We left off last time with Pato (my stuffed animal duck) going on a treasure map adventure with pirates, rough ocean seas, and baking soda & vinegar volcanoes (fuerza/force). The initial idea was that he was traveling from one Spanish-speaking country to another, but the conceptual piece of this took a bit of time to sink in.
Since then, we have moved on to center work, where students “sign up for” centers/activities in the target language. Because literacy levels vary significantly in kindergarten, their written work is very simple–one word, plus their name; but they can always write more if they so desire.
At this point, kindergarteners can sign up for one of five centers. They write one (or more) of the following– “jugar/ play (“who-gar”); colorear/ color; pintar/ paint; construir/ build; volar/ fly” –depending on what they want to do that day; and if they want to switch centers, they just have to ask in Spanish (we only write for the first center they choose). Each activity has materials, and students are expected to use and ask for those materials in Spanish, or ask me how to say the word of the thing they need if/when they forget.
For example, if students sign up for “jugar/play”, they play with stuffed animals and food or little puzzle games. For “construir/build”, kindergarteners use large boxes and pieces of cardboard to “build” houses, and then decorate the inside with colorful blankets and sarapes. If they want to bring comida/food or peluches/stuffed animals into their casa/house, they have to pay for it with fake dinero/money (by buying it at our Argentina-style outdoor markets).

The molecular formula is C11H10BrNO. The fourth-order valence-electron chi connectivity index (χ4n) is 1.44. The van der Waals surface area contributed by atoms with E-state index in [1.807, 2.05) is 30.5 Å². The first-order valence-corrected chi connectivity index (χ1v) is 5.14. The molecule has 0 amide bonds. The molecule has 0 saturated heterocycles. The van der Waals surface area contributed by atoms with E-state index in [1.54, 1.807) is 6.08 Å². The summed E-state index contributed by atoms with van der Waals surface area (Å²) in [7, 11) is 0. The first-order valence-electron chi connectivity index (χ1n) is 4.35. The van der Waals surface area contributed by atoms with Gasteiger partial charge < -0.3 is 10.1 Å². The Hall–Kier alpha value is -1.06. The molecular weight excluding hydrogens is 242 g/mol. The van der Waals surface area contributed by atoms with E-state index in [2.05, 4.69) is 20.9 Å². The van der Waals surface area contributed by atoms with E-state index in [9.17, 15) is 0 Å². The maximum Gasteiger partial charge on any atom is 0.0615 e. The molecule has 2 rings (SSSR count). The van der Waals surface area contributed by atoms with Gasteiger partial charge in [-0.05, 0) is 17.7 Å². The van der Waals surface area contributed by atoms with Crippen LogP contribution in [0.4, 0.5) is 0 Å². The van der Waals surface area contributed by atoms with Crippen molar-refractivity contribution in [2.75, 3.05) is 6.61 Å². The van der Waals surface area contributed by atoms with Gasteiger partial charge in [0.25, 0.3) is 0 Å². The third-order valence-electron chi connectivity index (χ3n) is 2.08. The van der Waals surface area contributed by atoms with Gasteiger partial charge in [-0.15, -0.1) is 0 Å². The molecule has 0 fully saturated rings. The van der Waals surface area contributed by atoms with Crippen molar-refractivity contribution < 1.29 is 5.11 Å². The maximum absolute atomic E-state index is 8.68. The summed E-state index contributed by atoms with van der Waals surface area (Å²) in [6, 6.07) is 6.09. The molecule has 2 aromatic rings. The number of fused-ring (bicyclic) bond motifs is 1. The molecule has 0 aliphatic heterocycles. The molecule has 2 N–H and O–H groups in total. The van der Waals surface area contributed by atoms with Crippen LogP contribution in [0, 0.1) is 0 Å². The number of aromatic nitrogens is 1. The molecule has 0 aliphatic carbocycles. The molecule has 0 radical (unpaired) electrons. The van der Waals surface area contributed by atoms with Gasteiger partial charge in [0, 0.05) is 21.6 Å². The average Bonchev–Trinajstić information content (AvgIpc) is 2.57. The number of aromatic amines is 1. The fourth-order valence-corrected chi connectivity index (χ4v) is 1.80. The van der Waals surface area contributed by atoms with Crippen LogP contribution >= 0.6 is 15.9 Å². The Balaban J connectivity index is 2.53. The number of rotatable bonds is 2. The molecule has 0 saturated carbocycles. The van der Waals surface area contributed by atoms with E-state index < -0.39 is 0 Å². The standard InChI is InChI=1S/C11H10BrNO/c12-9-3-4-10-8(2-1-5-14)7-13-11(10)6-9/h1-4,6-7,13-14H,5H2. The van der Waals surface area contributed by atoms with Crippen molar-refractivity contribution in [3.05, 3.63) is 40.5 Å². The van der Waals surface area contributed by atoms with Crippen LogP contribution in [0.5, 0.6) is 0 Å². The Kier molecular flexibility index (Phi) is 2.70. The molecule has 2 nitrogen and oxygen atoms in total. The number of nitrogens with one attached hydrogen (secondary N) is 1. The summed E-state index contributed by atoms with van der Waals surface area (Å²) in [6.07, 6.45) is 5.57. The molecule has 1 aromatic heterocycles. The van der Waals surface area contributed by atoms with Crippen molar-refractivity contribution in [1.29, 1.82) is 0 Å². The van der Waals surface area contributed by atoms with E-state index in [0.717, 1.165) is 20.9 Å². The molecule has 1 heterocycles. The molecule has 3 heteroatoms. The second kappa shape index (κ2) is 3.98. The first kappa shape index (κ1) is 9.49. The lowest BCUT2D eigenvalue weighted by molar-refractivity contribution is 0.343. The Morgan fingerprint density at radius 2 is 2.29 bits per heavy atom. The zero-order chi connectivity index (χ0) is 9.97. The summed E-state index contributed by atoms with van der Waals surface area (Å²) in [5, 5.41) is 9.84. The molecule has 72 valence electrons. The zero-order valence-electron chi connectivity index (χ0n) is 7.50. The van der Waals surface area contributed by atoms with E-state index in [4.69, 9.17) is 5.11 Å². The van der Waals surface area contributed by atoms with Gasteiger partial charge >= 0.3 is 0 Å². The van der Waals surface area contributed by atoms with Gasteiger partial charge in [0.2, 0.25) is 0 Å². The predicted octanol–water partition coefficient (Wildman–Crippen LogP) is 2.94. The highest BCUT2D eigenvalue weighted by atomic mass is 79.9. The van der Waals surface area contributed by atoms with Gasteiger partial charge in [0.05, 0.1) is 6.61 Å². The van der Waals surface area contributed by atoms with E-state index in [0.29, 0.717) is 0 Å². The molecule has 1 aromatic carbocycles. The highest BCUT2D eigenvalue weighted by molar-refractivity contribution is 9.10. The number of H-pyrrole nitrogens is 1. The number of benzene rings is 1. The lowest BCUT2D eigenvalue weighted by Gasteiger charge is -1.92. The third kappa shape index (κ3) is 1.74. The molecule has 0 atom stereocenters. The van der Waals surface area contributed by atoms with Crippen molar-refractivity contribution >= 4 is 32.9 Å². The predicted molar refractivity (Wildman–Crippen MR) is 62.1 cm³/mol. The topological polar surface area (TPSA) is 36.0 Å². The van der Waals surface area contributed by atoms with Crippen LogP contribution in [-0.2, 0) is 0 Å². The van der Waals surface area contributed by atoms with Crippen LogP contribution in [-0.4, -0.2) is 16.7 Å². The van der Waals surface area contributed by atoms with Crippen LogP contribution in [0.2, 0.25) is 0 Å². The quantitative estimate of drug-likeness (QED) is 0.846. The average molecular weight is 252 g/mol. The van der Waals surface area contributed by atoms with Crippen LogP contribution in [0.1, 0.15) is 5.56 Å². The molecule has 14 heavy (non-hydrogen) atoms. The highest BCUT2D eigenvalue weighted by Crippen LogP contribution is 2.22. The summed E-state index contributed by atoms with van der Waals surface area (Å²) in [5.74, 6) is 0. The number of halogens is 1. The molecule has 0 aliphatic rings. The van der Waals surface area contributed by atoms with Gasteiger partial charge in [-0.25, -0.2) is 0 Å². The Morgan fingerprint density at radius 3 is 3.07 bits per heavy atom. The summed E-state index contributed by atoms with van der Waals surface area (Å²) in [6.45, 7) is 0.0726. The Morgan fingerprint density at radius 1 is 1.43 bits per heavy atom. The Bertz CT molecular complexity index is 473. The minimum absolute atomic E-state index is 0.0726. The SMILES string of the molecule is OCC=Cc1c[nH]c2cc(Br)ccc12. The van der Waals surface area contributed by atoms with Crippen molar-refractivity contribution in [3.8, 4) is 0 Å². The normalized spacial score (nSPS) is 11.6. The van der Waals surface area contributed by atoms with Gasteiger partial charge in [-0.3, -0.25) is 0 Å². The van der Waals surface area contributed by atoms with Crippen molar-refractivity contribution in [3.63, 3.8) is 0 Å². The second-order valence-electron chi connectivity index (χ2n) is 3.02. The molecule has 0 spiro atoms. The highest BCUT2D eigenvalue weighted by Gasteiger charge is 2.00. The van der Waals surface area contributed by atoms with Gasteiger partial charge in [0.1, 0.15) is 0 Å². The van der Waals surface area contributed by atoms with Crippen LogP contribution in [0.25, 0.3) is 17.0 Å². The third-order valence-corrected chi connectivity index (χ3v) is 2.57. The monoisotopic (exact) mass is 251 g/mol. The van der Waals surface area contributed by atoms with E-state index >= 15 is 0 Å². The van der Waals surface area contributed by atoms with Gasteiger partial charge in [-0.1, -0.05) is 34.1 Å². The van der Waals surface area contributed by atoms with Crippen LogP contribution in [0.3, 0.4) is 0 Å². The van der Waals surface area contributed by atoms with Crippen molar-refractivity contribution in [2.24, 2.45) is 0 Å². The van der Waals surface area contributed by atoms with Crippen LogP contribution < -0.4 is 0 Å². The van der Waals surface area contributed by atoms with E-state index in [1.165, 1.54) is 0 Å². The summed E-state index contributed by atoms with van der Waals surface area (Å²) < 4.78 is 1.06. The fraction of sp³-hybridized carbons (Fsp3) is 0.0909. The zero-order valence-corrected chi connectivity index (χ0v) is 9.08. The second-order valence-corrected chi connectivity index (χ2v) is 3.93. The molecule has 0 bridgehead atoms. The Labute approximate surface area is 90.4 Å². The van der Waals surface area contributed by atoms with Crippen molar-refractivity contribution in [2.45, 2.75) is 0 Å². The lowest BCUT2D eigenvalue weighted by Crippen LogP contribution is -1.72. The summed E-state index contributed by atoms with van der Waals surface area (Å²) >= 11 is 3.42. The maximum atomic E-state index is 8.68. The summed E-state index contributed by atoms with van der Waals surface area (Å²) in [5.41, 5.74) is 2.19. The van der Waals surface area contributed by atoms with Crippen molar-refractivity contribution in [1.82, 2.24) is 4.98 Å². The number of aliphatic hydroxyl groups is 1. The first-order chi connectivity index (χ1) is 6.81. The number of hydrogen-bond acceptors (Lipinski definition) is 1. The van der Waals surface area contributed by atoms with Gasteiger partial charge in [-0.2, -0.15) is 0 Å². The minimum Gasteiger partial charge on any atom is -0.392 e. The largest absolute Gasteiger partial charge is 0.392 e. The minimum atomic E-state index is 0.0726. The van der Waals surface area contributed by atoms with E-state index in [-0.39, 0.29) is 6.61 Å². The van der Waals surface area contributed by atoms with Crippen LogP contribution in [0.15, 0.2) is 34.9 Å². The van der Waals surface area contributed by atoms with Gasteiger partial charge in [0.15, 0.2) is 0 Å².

This week, we added “volar/fly” to the list. Here, kindergarteners bring me papel/paper and while I am folding them a paper airplane, they pick a flag on the wall (from the Spanish-speaking world) of where they want to travel. I have emphasized a few countries this week–Costa Rica (jungle pic); Colombia (pink dolphins); Argentina (waterfalls of Iguazu); and Perú (tesoro/treasure)–but they can choose any of the 21 Spanish-speaking countries. Next, students have to draw a flag (e.g., una franja azul/a blue stripe) on their paper airplane of where they are going, and… well, fly there! This morning, to emphasize the countries, I was asking where they were going to build a house (construir una casa) or paint (pintar) or play (jugar): in Peru? Argentina? Colombia?
There are also whole group routines at the beginning of class (with student-teacher helpers) who lead the lesson (por favor/please; gracias/thank you; pizarras/whiteboards; marcadores/markers; borra/erase). One class this week has also become wholly obsessed with pollos/chickens, so much so that I have to ask if the chicken is going to build or play or paint or fly or color! We did add a tortuga/turtle to the mix this morning, so there is hope on the horizon to move on from this phase, ha!!
Point being, their creativity never ceases to amaze me… I hope you are having a great day!